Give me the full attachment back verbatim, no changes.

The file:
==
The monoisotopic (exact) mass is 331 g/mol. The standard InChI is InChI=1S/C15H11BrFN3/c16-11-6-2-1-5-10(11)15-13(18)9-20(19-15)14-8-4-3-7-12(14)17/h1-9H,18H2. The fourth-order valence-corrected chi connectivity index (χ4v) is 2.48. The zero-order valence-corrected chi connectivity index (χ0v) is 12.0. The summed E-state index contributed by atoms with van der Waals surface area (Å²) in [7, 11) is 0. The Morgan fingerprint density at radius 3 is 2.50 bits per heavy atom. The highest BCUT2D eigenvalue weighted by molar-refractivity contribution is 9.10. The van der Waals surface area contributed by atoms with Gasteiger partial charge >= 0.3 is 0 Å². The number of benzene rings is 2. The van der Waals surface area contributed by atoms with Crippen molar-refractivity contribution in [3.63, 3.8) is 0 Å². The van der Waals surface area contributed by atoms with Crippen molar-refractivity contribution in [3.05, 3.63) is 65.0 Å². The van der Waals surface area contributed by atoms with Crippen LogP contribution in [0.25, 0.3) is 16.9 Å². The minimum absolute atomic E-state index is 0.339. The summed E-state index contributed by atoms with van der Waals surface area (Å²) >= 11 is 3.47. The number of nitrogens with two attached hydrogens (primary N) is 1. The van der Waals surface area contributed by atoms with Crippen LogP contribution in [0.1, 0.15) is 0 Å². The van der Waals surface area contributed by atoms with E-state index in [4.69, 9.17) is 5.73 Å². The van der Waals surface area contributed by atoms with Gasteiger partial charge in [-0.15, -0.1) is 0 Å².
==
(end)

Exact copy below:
The monoisotopic (exact) mass is 331 g/mol. The standard InChI is InChI=1S/C15H11BrFN3/c16-11-6-2-1-5-10(11)15-13(18)9-20(19-15)14-8-4-3-7-12(14)17/h1-9H,18H2. The fourth-order valence-corrected chi connectivity index (χ4v) is 2.48. The zero-order valence-corrected chi connectivity index (χ0v) is 12.0. The summed E-state index contributed by atoms with van der Waals surface area (Å²) in [7, 11) is 0. The Morgan fingerprint density at radius 3 is 2.50 bits per heavy atom. The highest BCUT2D eigenvalue weighted by molar-refractivity contribution is 9.10. The van der Waals surface area contributed by atoms with Gasteiger partial charge >= 0.3 is 0 Å². The number of benzene rings is 2. The van der Waals surface area contributed by atoms with Crippen molar-refractivity contribution in [3.63, 3.8) is 0 Å². The van der Waals surface area contributed by atoms with Crippen molar-refractivity contribution in [3.05, 3.63) is 65.0 Å². The van der Waals surface area contributed by atoms with Crippen LogP contribution in [0.25, 0.3) is 16.9 Å². The minimum absolute atomic E-state index is 0.339. The summed E-state index contributed by atoms with van der Waals surface area (Å²) >= 11 is 3.47. The number of nitrogens with two attached hydrogens (primary N) is 1. The van der Waals surface area contributed by atoms with Crippen LogP contribution in [0.1, 0.15) is 0 Å². The van der Waals surface area contributed by atoms with E-state index in [4.69, 9.17) is 5.73 Å². The van der Waals surface area contributed by atoms with Gasteiger partial charge in [-0.15, -0.1) is 0 Å².